The Irish Potato Famine

The History and Legacy of the Mass Starvation in Ireland During the 19th Century
Narrated by: Dave Wright
Length: 1 hr and 26 mins
Categories: History, Europe
4.0 out of 5 stars (22 ratings)

Audible Premium Plus

$14.95 a month

1 audiobook of your choice.
Stream or download thousands of included titles.
$14.95 a month after 30 day trial. Cancel anytime.
Buy for $6.95

Buy for $6.95

Pay using card ending in
By confirming your purchase, you agree to Audible's Conditions of Use and Amazon's Privacy Notice. Taxes where applicable.

Publisher's Summary

"I have called it an artificial famine: that is to say, it was a famine which desolated a rich and fertile island that produced every year abundance and superabundance to sustain all her people and many more. The English, indeed, call the famine a 'dispensation of Providence' and ascribe it entirely to the blight on potatoes. But potatoes failed in like manner all over Europe; yet there was no famine save in Ireland." (John Mitchel, Young Ireland Movement)

Anyone who has ever heard of "the luck of the Irish" knows it is not something to wish on someone, for few people in the British Isles have ever suffered as the Irish have. As one commissioner looking into the situation in Ireland wrote in February 1845, "It would be impossible adequately to describe the privations which they habitually and silently endure.... In many districts their only food is the potato, their only beverage water.... [T]heir cabins are seldom a protection against the weather.... [A] bed or a blanket is a rare luxury...and nearly in all their pig and a manure heap constitute their only property." Even his fellow commissioners agreed and expressed "our strong sense of the patient endurance which the laboring classes have exhibited under sufferings greater, we believe, than the people of any other country in Europe have to sustain".

Still, in their long history of suffering, nothing was ever so terrible as what the Irish endured during the Great Potato Famine that struck the country in the 1840s. It produced massive upheaval for several years. While countless numbers of Irish starved, the famine also compelled many to leave. And all the while, the British were exporting enough food from Ireland on a daily basis to prevent the starvation.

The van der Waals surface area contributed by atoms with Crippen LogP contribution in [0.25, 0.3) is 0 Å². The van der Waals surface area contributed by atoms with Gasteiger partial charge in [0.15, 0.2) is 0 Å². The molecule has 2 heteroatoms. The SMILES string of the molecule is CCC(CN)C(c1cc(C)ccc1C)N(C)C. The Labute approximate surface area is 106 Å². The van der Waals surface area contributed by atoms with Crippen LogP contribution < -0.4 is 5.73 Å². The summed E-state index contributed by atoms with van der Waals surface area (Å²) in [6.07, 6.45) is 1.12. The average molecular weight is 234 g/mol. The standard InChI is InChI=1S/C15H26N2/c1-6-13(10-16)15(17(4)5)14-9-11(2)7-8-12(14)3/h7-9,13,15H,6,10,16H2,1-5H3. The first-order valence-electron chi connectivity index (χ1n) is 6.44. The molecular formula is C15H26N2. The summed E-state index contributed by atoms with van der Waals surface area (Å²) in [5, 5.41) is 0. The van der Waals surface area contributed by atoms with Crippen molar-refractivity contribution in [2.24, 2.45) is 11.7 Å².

©2012 Charles River Editors (P)2015 Charles River Editors

What listeners say about The Irish Potato Famine

Average Customer Ratings
Overall
  • 4 out of 5 stars
  • 5 Stars
    6
  • 4 Stars
    10
  • 3 Stars
    5
  • 2 Stars
    1
  • 1 Stars
    0
Performance
  • 4 out of 5 stars
  • 5 Stars
    8
  • 4 Stars
    7
  • 3 Stars
    5
  • 2 Stars
    1
  • 1 Stars
    0
Story
  • 4 out of 5 stars
  • 5 Stars
    9
  • 4 Stars
    7
  • 3 Stars
    5
  • 2 Stars
    0
  • 1 Stars
    0

Reviews - Please select the tabs below to change the source of reviews.

Sort by:
Filter by:
  • Overall
    3 out of 5 stars
  • Performance
    3 out of 5 stars
  • Story
    3 out of 5 stars

The horror of it all

A good accounting of the 10 years potato famine in Ireland between 1845-55 and the revelation that it was deliberately used to exterminate the Irish people.

1 person found this helpful

  • Overall
    4 out of 5 stars
  • Performance
    3 out of 5 stars
  • Story
    4 out of 5 stars

Reader was pretty boring

While I found the information interesting, the reader was dull -- making a dry subject drier than necessary.

1 person found this helpful

Sort by:
Filter by:
  • Overall
    3 out of 5 stars
  • Performance
    1 out of 5 stars
  • Story
    2 out of 5 stars
Profile Image for Mandalorian
  • Mandalorian
  • 03-05-16

poor performance ruined the book

Would you recommend this book to a friend? Why or why not?

No. See below.

What was most disappointing about Charles River Editors’s story?

The narrator's monotone voice nearly put me to sleep. It didn't help that he began the book with the worst Irish accent I've ever heard! I couldn't get past chapter 1.

Would you be willing to try another one of Dave Wright’s performances?

No